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Eve’s story: our hospice is a big part of the family

Eve and her dad

Eve Anderson was a kind and bubbly girl known for her determination, as dad, Ian, explained: “She was vibrant, outgoing and had a real fighting spirit. If someone could do something Eve couldn’t, she’d make it her mission to do it. She’d often come home from school and tell me about the challenge she’d overcome that day.”

This fighting spirit would come to the fore in February 2011 when Eve collapsed in the driveway of her home due to a catastrophic cerebral bleed.

The eight-year-old was admitted to hospital on Valentine’s Day and underwent an 18-hour operation.

A day later, on Tuesday, Eve was in intensive care when surgeons gave her just days to live. Heart-breaking discussions were made as to whether Eve’s life support machine should be switched off on the Thursday.

But the battling eight-year-old defied the odds and woke from her coma three weeks later.

Eve made progress with daily speech and language, and physiotherapy sessions. But worse news was to come when it was discovered that the cerebral bleed was the result of an underlying vascular tumour. This diagnosis wasn’t made in July 2011 when the bleed in Eve’s ventricles finally cleared.

Sadly, Eve suffered a stroke from biopsy surgery and the degenerative damage from intensive daily radiotherapy left her unable to walk or talk.

Eve’s condition was effectively “locked in syndrome” and she used ‘laser eye gaze’ technology to communicate with blinks.

Despite her severe disabilities, Eve’s vibrant sense of humour remained, as dad, Ian, explained: “There was always a glint in Eve’s eye and a big beaming smile on her face.”

Close up of Eve smiling

Ian – who was to become Eve’s full-time carer – was desperate for his daughter to come home but her complex medical needs meant the home needed extensive adaptations. While these were underway, a social worker suggested St Oswald’s Hospice might be able to help.

Eve initially came to the Hospice three times a week to bathe in the accessible bathroom in the Children and Young Adults Service. Once the adaptations at Ian’s home were finished, Eve then started coming to the Hospice for regular short breaks, three days a month.

These short breaks gave Ian a break, while his daughter was cared for in a safe and secure environment. Eve had hydrotherapy and participated in various activities – including a memorable visit to the beach where she rode in a specially adapted horse and carriage.

Ian said: “St Oswald’s Hospice became a big part of the family. Coming into the children’s unit, it was calm and serene. It wasn’t sad or depressing. Everyone was so friendly and wanted to know how you were doing. They are 100% there for the kids and Eve loved her visits.”

Eve had always loved music and after she became ill, her dad would regularly take her to see live music where she “lit up” listening to the musicians play. Such trips, however, ended abruptly when COVID hit and live venues were forced to close.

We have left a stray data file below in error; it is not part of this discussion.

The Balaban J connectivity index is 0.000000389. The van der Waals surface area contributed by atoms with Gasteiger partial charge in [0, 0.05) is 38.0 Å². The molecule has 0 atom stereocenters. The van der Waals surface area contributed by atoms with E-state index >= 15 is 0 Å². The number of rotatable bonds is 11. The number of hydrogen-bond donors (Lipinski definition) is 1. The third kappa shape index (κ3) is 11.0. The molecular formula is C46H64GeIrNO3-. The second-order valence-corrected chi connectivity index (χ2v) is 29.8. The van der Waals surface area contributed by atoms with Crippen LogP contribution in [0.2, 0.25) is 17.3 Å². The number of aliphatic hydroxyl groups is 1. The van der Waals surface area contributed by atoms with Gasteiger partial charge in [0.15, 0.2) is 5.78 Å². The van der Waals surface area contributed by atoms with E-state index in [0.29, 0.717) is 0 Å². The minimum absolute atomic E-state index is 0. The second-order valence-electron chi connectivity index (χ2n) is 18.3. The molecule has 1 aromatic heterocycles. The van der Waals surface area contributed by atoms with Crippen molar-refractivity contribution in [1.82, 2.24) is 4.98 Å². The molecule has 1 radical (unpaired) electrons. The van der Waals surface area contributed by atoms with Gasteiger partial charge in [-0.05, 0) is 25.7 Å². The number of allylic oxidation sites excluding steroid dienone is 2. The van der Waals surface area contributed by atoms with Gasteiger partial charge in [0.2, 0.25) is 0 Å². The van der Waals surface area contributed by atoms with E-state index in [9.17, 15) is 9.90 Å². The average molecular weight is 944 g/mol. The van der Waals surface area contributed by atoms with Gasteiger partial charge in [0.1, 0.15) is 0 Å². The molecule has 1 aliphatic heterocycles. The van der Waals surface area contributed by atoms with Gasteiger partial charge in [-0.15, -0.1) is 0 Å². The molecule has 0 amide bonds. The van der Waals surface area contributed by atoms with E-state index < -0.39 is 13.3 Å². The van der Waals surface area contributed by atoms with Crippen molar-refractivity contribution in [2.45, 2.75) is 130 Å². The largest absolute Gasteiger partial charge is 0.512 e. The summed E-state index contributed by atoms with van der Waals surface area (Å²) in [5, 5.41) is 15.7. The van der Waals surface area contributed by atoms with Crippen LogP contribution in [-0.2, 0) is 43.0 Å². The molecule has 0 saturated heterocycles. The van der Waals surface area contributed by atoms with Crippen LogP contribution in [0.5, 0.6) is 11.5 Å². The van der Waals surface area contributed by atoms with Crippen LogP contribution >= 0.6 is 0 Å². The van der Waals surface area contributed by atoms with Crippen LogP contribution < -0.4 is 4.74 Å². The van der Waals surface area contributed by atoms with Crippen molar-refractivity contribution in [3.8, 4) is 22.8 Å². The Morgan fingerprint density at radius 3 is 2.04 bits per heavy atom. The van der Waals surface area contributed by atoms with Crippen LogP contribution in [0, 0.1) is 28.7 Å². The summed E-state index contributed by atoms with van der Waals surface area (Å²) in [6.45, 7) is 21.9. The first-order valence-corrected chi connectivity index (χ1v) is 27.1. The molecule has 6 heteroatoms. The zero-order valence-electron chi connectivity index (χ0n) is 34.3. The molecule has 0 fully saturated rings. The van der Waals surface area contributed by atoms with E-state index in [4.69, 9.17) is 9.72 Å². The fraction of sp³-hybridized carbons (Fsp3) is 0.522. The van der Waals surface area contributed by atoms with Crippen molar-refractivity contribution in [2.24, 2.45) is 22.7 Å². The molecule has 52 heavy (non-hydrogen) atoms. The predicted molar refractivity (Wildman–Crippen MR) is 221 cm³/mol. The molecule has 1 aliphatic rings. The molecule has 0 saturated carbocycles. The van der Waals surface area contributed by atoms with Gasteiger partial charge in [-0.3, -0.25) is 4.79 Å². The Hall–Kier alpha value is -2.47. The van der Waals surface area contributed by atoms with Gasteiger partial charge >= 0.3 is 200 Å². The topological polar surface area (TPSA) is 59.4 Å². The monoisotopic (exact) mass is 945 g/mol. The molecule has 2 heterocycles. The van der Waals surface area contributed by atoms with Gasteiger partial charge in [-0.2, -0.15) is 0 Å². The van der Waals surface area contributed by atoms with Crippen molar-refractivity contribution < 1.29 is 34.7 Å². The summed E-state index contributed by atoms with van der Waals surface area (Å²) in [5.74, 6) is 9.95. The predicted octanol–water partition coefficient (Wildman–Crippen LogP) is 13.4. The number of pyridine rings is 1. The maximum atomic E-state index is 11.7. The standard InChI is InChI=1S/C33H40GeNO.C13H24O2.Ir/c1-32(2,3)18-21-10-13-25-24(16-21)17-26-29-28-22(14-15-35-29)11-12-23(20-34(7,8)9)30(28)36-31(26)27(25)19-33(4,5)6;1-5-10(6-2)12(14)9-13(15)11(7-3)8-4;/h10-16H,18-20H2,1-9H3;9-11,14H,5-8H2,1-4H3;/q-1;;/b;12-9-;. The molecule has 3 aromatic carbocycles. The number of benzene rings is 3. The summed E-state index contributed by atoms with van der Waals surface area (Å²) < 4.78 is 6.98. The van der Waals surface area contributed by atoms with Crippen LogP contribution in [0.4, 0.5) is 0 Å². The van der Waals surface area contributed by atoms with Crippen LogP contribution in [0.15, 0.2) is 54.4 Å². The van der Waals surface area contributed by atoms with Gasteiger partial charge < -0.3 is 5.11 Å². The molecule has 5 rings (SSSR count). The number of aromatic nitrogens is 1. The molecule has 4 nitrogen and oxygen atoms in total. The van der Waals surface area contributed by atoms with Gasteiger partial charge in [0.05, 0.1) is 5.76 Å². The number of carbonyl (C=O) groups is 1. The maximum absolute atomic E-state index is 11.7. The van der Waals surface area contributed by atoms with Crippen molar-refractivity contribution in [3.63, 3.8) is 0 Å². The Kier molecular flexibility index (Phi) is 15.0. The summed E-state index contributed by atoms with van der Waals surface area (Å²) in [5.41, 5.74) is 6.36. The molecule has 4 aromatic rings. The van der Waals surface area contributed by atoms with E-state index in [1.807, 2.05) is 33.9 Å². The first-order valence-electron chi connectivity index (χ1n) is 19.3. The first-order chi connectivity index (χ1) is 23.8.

During this time, Ian reconnected with a friend from Australia, Rob, who had started streaming a music and chat show from his studio, which quickly became a mainstay in the Anderson household – with Eve becoming the show’s unofficial mascot.

Ian added: “We would stream the shows on our television and Rob would always give a shout-out to Eve. She loved it!”

Ian had always known the high probability that Eve’s brain tumour would one day start growing again and, two years ago, a routine MRI scan revealed his worst fear. Despite the devastating news, Ian continued to make the most of every day with his daughter, who continued to inspire him.

He said: “There were days I was really down but I would go and see Eve. She would sense I was there and flash her sparkling white teeth at me. She motivated me and kept me going.

Even if I won the world’s super lottery, it would never be enough to say thank you and to repay St Oswald’s Hospice for giving my daughter her dignity and quality of life back.

Ian, Eve's dad

Sadly, Eve’s condition began deteriorating. The 20-year-old continued to visit St Oswald’s Hospice for short breaks, where she was closely monitored by the team who had known and cared for Eve for the last 12 years.

Eve was on one of her short breaks when the care team became concerned about her and called Ian, who rushed to be with his daughter.

After a few days, Eve sadly died at the Hospice on 29th August, 2023.

Ian bravely added: “Eve passed away in my arms after blinking three times – her way of saying ‘I love you’.”

“There was something about Eve that left a mark on everyone. No matter how cruel life can be, she was still the most beautiful girl. I feel so proud to have been Eve’s dad.”

As part of #ChildrensHospiceWeek 2024, we’re shining a light on the lifeline care hospices like St Oswald’s give to struggling families every single day. But new research we’ve published shows that if the next UK Government fails to maintain a crucial £25m fund, children’s hospices will be forced to cut lifeline services like those Eve and Ian depended on. In this general election, we have one chance to get it right for families. Sign the letter to the next Prime Minister, because Short Lives Can’t Wait.

Family stories